For the fuel oil market, the long-awaited IMO 2020 is right around the corner. For those not in the loop, it’s the global initiative that bans the use of High Sulphur Fuel Oil (HSFO) containing 3.5% sulphur content in favour of the cleaner and less polluting Very Low Sulphur Fuel Oil (VLSFO) with a sulphur cap of 0.5%. With this fundamental change in the shipping industry, the major bunkering ports (ports that supply fuel to ships) around the world such as Singapore (Yay!), Fujairah (UAE) and Rotterdam (Netherlands) has begun stocking up of IMO compliant fuel oil with sales reaching a record high. Refineries around the world are also gearing themselves towards the production of compliant fuel oil.
We can already see the impact on HSFO prices as it dropped from a $9/bbl discount against crude oil in August to the current $25/bbl discount. As for the compliant 0.5% fuel oil sold in Singapore, prices have gone up more than 30% since August. All this volatility made a very good year for fuel oil traders if they’ve positioned themselves well. Shell’s fuel oil trading desk reportedly rang the $1 billion PnL bell in November. For shippers balking at the cost of fuel oil, they can still comply by installing exhaust gas cleaning systems called “scrubbers”. It’s about $1 million a pop and I hear the waitlist is about a year. There’s also the additional issue that some of these scrubbers are dumping the SOx produced into the sea instead of releasing it into the air, I wonder how long this loophole will be allowed to exist. In summary, I guess what I am trying to say is that……I think my Taobao shipping cost is going up.
USEP was largely depressed in Dec19 due to lower demand.
It has been an oddly cold December. It was the first time I contemplated wearing a jacket at home without the air-con on at full blast and turned down to 16 degrees (Yes. Since I’ve converted to iSwitch, I can afford to do so.) The low temperature resulted in some of the lowest demand days this year with peak weekday demand barely hitting 6,500MW. Low demand coupled with lack of outages in Dec19 led to some very low spot outcomes with periods of half-hourly spot prices on the 10th and 11th December reaching $0/MWh and prices on the 16th December going below zero.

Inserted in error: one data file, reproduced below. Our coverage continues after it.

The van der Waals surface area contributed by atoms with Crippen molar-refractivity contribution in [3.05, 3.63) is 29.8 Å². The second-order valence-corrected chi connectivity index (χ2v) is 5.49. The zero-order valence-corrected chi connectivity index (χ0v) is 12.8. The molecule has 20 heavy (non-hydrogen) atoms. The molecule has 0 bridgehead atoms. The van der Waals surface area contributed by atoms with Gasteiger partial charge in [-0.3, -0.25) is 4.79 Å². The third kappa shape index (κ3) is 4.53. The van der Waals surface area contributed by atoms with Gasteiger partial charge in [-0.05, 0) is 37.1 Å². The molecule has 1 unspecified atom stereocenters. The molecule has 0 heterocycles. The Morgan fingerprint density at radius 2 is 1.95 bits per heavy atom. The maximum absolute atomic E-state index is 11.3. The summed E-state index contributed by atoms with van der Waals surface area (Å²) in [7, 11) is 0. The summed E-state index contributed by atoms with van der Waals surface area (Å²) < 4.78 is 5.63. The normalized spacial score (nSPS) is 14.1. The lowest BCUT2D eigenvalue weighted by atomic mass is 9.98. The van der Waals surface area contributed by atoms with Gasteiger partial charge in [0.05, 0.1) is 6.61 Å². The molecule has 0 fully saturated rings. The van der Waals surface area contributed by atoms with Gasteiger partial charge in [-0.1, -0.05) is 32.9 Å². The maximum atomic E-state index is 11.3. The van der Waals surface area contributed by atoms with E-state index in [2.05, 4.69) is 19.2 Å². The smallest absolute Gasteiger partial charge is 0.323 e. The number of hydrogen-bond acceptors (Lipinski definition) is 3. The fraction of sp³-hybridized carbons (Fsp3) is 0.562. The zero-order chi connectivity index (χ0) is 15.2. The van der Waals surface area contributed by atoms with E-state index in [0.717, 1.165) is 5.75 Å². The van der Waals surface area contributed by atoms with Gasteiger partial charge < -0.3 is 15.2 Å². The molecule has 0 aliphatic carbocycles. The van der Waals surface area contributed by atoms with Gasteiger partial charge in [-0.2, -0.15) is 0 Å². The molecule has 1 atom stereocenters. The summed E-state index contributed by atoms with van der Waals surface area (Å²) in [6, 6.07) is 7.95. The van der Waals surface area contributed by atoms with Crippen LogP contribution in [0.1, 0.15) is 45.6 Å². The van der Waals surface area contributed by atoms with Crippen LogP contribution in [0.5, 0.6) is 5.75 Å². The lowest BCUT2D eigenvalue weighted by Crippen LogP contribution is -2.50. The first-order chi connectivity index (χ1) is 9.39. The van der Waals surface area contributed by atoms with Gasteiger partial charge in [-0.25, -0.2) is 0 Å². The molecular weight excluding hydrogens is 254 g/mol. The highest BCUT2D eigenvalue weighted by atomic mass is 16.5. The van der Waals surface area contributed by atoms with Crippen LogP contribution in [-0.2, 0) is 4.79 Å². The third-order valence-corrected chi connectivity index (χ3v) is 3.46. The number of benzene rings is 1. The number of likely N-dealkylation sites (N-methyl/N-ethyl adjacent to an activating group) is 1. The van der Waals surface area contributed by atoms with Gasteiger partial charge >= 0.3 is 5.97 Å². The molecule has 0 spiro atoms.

However, prices are not expected to stay low as demand recovers with the temperature heating up and holiday goers returning. USEP has already crept up over $10 from the lows of December and volatility will likely return once Singapore returns to its sunny self again.
Before I sign off for the year, I leave you with this New Year jingle:
Silent Night! Oh my god!
Trump came through, with trade negotiations,
Round and round the tables they went,
Months and months of talks with no end,
Fi-na-lee they are at peace!
Now we move on to Phase 2!
Now remember, this only rhyme if you force it.
Happy New Year and all the best for 2020!
Analyst, Oil & Power
Written on 30th December 2019